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I hope you all had a chance to indulge in some celebratory birthday cake for dear Shakespeare last Thursday—I certainly went for it, and had three servings of cake (I figured it was my duty as a professional Shakespeare fangirl to om nom nom on his behalf). While we’re at it, here’s one of the cakes I had, with some theme-appropriate roses:

Happy birthday, Shakespeare--I'll eat all the cake on your behalf!

Happy birthday, Shakespeare–I’ll eat all the cake on your behalf!

Okay, so those of you non-Shakespeareans who haven’t seen Shakespeare in Love might be thinking, “What’s so special about roses?” Well, first and foremost, I highly recommend you go see the film—the music is sublime, as is Joseph Fiennes in a perpetually half-open shirt.

Will and his quill.

Will and his quill.

Uh, yes, back to the significance of roses—or, rather, of the Rose. The Rose was an Elizabethan theatre built in 1587 where many of Shakespeare’s plays were performed, and is thought to be the first public playhouse to stage his work. However, the Rose began to suffer when The Globe Theatre was built in 1599 by Shakespeare’s own “playing company” (the term for a Renaissance theatre group), which was then called the Lord Chamberlain’s Men (and was later renamed the King’s Men during the Jacobean period). And so, the Rose had to close soon after, but with the recently renewed interest and development of other early modern theatres, parts of the theatre site have been reopened to the public.

I’m not sure if you noticed, but I used several terms in that previous paragraph that might’ve had you scratching your head. If you weren’t able to distinguish amongst “Elizabethan”, “Renaissance”, “Jacobean”, and “early modern”, then you’re in good company—I was very confused and clueless when I first started working on Shakespeare! Many people use these terms interchangeably (and sometimes incorrectly), so now’s a good time to define and clarify.

  • Elizabethan: Used to denote the era of Queen Elizabeth I’s reign (1558–1603). These are the only years that fall under the term “Elizabethan”—any earlier or later, and it’ll be something else! A lot of people default to the “Elizabethan era” when they talk about Shakespeare because many of his plays were written during her reign—but some of them aren’t, so be careful with this one!
  • Jacobean: Used to denote the era of King James I’s reign in England (1603–1625). Talking about King James can cause a bit of confusion because he was King James VI of Scotland (1567–1625) before he succeeded the English crown on 24 March 1603. Many of Shakespeare’s famous, later plays were written during this period, and it’ll be definitely incorrect to refer to those as “Elizabethan”. I’m certainly guilty of this misnomer: I’m pretty sure when I was in Year 10, my essays on Macbeth (estimated to be written in 1606) were all about how Lady Macbeth didn’t behave like an Elizabethan woman. (I should probably write a letter of apology to that teacher…)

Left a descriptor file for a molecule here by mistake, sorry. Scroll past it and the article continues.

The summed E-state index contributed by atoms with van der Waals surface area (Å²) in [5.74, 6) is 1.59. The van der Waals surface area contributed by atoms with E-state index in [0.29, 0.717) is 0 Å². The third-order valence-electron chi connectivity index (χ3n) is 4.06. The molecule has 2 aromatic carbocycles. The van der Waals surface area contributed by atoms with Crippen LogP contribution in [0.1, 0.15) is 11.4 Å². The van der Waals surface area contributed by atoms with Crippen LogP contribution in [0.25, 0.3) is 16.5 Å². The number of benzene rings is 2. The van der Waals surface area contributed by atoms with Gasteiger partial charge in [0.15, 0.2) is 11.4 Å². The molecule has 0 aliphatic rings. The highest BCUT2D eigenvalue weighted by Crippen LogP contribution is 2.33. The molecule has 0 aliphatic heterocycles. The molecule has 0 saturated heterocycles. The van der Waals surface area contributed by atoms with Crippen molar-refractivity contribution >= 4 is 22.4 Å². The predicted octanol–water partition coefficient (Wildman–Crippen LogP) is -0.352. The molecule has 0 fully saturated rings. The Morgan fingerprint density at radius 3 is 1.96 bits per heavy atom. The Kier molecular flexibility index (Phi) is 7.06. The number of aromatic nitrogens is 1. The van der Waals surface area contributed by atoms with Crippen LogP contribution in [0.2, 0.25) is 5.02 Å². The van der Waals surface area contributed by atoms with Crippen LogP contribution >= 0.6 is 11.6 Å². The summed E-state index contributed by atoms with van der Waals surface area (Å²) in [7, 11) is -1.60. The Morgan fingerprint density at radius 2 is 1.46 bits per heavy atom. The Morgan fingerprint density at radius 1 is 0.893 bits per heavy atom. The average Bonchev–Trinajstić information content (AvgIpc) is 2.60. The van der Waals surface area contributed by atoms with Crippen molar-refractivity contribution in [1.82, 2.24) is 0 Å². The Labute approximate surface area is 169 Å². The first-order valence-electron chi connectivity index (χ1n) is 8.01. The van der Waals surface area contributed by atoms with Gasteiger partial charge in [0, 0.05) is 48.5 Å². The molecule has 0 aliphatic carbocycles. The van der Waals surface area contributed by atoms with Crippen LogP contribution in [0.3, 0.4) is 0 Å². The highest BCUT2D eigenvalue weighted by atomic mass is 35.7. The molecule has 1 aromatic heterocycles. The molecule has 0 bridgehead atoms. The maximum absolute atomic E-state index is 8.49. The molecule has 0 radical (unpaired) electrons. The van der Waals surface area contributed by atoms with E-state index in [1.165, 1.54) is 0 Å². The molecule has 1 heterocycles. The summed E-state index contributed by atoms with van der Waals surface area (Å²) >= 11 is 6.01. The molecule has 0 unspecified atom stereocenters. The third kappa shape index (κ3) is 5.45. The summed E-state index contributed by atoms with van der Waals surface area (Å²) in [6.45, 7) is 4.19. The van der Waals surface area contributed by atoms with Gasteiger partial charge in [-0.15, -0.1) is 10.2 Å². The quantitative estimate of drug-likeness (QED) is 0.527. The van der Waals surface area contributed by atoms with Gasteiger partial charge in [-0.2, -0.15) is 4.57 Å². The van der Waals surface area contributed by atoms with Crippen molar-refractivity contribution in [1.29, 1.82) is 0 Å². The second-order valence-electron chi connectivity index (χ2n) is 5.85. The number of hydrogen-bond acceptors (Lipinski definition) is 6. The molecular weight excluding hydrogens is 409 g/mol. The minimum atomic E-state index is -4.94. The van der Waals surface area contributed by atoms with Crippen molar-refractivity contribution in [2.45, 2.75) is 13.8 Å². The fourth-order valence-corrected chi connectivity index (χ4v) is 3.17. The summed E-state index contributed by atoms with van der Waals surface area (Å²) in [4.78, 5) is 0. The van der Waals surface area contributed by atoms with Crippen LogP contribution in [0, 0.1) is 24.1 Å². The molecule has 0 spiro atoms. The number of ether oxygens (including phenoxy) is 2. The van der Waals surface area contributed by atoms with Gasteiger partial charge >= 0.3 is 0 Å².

• Renaissance: This one’s a little trickier. The “Renaissance” is a term used for the period of cultural “revival” and “rebirth” in Europe, which started in Italy in the 14th This revival basically consisted of renewed interest in art, literature, philosophy, and other awesome things from the “classical” period dating back to ancient Greece and Rome. Typically, the English Renaissance is thought to span the late 15th to early 17th century. Because the term “Renaissance” (with a capital “R”) carries connotations of elitism, some scholars tend to stay away from it, preferring “early modern” instead.
  • Early modern: Unlike the past-focused Renaissance, the ideas associated with the “early modern” have a primarily forward movement and anticipate the modern era. Like the Renaissance, there are no clear-cut dates, and only suggestions: the beginning might be marked by the invention of European moveable type printing at around 1450, or the start of the Protestant Reformation in 1517; the end is often marked by the storming of the Bastille in 1789, which itself marked the beginning of the French Revolution. In any case, when talking about Shakespeare, it’s possible to use “Renaissance” and “early modern” interchangeably, depending on the context and what you want to emphasise. (Unless the occasion really calls for it, I prefer “Renaissance” because I’m an old-fashioned swot who gushes over Aristotle and Cicero in her spare time.)

And so now we’ve demystified these four key terms! I believe some more Joseph Fiennes is in order. ;)

Whatever you say, Master Shakespeare.

Whatever you say, Master Shakespeare.

I’m going to see a Globe on Screen production of Julius Caesar tonight, and depending on how strongly I feel afterwards, my next post might be a mini review of that. In my next (next?) post, however, I’ll talk a little about Renaissance theatre practices and the massive changes in perceptions of “high” and “low” culture in relation to Shakespeare—and I’ll be throwing in some current popular culture references, too, so watch out for those! :D

Have you used some of these terms incorrectly before? Do you have any questions/challenges about these definitions I’ve provided? Please let me know—I’d love to hear your thoughts!